Renewables: The need for human spirit (as well as facts)

Image thanks to we support solar.
By guest contributor Charlotte Webster
In October I was invited to The International Renewable Energy Agency (IRENA)in Abu Dhabi. I joined a workshop on strengthening social acceptance and dispelling misconceptions about renewable energy, sharing experiences from the UK.
The three-day meeting gathered a coalition of over 40 advocates and experts from across the globe. The group included representatives from The American Council on Renewable Energy (ACORE), Masdar, Vestas, The Rocky Mountain Institute, WWF and Greenpeace International; all of us united in finding a solution to bringing clean power into the mainstream.
My last blog was a summary of my presentation to the group ‘How to work together to improve social acceptance’. Here I share some of the key insights and lessons from the ‘We Support Solar Campaign’, which were communicated to the global audience in Abu Dhabi.  Why? The campaigned helped to drive social acceptance of solar power in the UK.
A Case Study: We Support Solar, United Kingdom
The ‘We Support Solar’ campaign was founded in the UK in 2008 by Solarcentury, to bring together disparate support for solar power, educate the public and political community on the power of solar and present the argument for a Feed-in tariff.  Before the Feed-in tariff, the UK had a couple of hundred solar installations – it’s now nearing half a million, on course for 20GW by 2020 and number five in the world in terms of generating capacity.
We Support Solar acts as a useful model of how to bring about social acceptance for renewable energy as, crucially, it brought together economic, social, political and environmental calls for solar. Included in the campaign were celebrities, 300 MPs, 500 businesses, NGOs and thousands of individuals.
Five lessons from the campaign:
1. Select a single conductor
A campaign hub is essential for the strategic execution of any communications activity. This allows co-ordinated, strong, timely and sustained delivery of messages with powerful content and partners.
2. Be clear and targeted with your message
Be absolutely clear what you’re saying and to whom, with a bold mission and call to action. For effective communication, it’s essential to create simple, emotional and rational messages. For renewables, it’s key to deliver messages on the economy and society as well as environment.
3. Collaborate
A joined up approach is very powerful. Creating partnerships and tapping into networks which bring your messages to life is more powerful than the industry speaking alone. We Support Solar’s relationship with Friends of the Earth, theCBI and construction industry was a key component of success. Don’t forget the power of popular celebrities. The campaign had the support of Lilly Allen, Alistair McGowan and The Klaxons amongst others. Customers are also key – they carry much credibility when telling your story. Above all, connect with driven MPs – Alan Simpson and Colin Challen were crucial in securing real change at policy level.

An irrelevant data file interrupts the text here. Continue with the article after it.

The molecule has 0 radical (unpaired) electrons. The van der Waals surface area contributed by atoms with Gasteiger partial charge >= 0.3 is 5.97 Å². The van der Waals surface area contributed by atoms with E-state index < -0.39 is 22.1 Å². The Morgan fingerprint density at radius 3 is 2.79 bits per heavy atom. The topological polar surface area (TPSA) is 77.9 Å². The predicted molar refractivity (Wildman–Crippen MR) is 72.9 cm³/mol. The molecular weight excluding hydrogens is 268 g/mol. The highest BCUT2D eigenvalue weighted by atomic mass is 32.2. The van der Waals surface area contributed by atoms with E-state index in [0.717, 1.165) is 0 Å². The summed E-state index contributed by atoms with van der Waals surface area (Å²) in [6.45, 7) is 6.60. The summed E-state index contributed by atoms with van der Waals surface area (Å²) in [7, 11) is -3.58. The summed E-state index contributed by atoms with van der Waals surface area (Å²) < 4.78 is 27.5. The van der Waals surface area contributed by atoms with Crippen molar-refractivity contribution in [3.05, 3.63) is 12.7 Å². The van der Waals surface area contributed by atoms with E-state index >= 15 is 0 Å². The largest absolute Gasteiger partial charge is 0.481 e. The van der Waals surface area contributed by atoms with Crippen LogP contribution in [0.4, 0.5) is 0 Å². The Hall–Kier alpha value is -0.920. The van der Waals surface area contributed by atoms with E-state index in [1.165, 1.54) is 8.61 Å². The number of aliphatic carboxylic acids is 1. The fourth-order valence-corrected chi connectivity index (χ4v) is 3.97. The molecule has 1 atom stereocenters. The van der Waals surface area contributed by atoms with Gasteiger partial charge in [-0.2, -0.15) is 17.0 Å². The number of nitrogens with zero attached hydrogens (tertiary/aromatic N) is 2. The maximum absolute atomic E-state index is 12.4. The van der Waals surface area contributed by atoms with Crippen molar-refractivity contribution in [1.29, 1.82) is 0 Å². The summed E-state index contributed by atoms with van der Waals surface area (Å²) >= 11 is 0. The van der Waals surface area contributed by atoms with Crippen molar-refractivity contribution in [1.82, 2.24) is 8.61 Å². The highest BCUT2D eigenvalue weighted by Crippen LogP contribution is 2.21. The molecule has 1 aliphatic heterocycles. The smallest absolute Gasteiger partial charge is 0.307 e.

4. Create great content and use a variety of channels
Make content exceptional, new and exciting. It must challenge, educate and inspire audiences. Let it breathe your vision and mission, enabling people to see what is possible. Even better if it’s playful at times. Challenging new insight is fundamental to getting cut through, whether this is delivered through reports, educational materials or case studies. This can be packaged in a number of ways, whether written, visual or moving image.  Don’t underestimate the value of building relationships with key journalists.
5. Be bold
We must shout loud and be bold. We must be bolder than the opposition, and talk in a more creative, more intelligent way. We must show success, momentum, appetite and bring people on our journey. Renewable energy is the next step in our evolution. Let’s not lose sight of the need to communicate this big picture. Yes, we must communicate facts, but we will only see connection and action if we add human spirit and emotion.
What’s next?

Workshop participants agreed to form a “coalition for action” to improve public support for renewable energy, building on IRENA’s broad convening power. More information and presentations from the workshop can be found on the IRENA website.

Charlotte is head of clean technology at CCgroup, having joined them in June 2012. Former PR Manager at Solarcentury, Charlotte has over eight years’ Clean Technology and sustainable business PR experience. Charlotte co-launched SolarAid, a charity that aims to replace kerosene lamps with solar alternatives in developing countries. She holds a BSc. in Geographical Sciences from the University of Bristol and has trained in PR, journalism and documentary production. 

On surfing and fracking

Categories: IRENA, Solar

Leave a Reply

Fill in your details below or click an icon to log in: Logo

You are commenting using your account. Log Out /  Change )

Google photo

You are commenting using your Google account. Log Out /  Change )

Twitter picture

You are commenting using your Twitter account. Log Out /  Change )

Facebook photo

You are commenting using your Facebook account. Log Out /  Change )

Connecting to %s